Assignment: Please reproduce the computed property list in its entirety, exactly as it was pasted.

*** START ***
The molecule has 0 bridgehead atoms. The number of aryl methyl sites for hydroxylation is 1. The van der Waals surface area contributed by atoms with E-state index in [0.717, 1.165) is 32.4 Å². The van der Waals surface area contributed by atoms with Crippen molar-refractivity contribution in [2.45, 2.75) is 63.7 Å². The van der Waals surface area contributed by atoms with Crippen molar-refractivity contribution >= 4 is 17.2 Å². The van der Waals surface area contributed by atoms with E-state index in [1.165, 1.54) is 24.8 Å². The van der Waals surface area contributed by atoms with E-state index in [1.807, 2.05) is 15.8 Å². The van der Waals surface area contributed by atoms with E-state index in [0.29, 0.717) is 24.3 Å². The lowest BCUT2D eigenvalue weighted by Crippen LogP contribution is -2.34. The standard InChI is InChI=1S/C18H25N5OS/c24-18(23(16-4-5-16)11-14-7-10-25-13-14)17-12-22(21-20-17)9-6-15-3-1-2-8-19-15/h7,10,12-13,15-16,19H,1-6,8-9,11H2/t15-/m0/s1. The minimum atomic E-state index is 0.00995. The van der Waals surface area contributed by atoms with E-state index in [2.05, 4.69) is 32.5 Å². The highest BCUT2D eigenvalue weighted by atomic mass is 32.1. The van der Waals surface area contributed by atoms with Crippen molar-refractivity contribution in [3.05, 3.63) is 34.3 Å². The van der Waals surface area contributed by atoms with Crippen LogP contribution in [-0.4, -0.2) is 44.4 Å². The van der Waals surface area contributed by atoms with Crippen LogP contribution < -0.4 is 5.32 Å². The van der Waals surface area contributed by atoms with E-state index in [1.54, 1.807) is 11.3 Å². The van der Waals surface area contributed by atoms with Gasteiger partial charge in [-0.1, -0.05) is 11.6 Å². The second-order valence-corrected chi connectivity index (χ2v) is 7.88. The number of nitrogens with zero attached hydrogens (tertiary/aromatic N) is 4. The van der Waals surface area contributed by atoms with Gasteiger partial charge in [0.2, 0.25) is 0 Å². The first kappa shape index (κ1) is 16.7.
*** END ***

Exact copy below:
The molecule has 0 bridgehead atoms. The number of aryl methyl sites for hydroxylation is 1. The van der Waals surface area contributed by atoms with E-state index in [0.717, 1.165) is 32.4 Å². The van der Waals surface area contributed by atoms with Crippen molar-refractivity contribution in [2.45, 2.75) is 63.7 Å². The van der Waals surface area contributed by atoms with Crippen molar-refractivity contribution >= 4 is 17.2 Å². The van der Waals surface area contributed by atoms with E-state index in [1.165, 1.54) is 24.8 Å². The van der Waals surface area contributed by atoms with E-state index in [1.807, 2.05) is 15.8 Å². The van der Waals surface area contributed by atoms with E-state index in [0.29, 0.717) is 24.3 Å². The lowest BCUT2D eigenvalue weighted by Crippen LogP contribution is -2.34. The standard InChI is InChI=1S/C18H25N5OS/c24-18(23(16-4-5-16)11-14-7-10-25-13-14)17-12-22(21-20-17)9-6-15-3-1-2-8-19-15/h7,10,12-13,15-16,19H,1-6,8-9,11H2/t15-/m0/s1. The minimum atomic E-state index is 0.00995. The van der Waals surface area contributed by atoms with E-state index in [2.05, 4.69) is 32.5 Å². The highest BCUT2D eigenvalue weighted by atomic mass is 32.1. The van der Waals surface area contributed by atoms with Crippen molar-refractivity contribution in [3.05, 3.63) is 34.3 Å². The van der Waals surface area contributed by atoms with Crippen LogP contribution in [-0.4, -0.2) is 44.4 Å². The van der Waals surface area contributed by atoms with Crippen LogP contribution < -0.4 is 5.32 Å². The van der Waals surface area contributed by atoms with E-state index in [1.54, 1.807) is 11.3 Å². The van der Waals surface area contributed by atoms with Gasteiger partial charge in [-0.1, -0.05) is 11.6 Å². The second-order valence-corrected chi connectivity index (χ2v) is 7.88. The number of nitrogens with zero attached hydrogens (tertiary/aromatic N) is 4. The van der Waals surface area contributed by atoms with Gasteiger partial charge in [0.2, 0.25) is 0 Å². The first kappa shape index (κ1) is 16.7.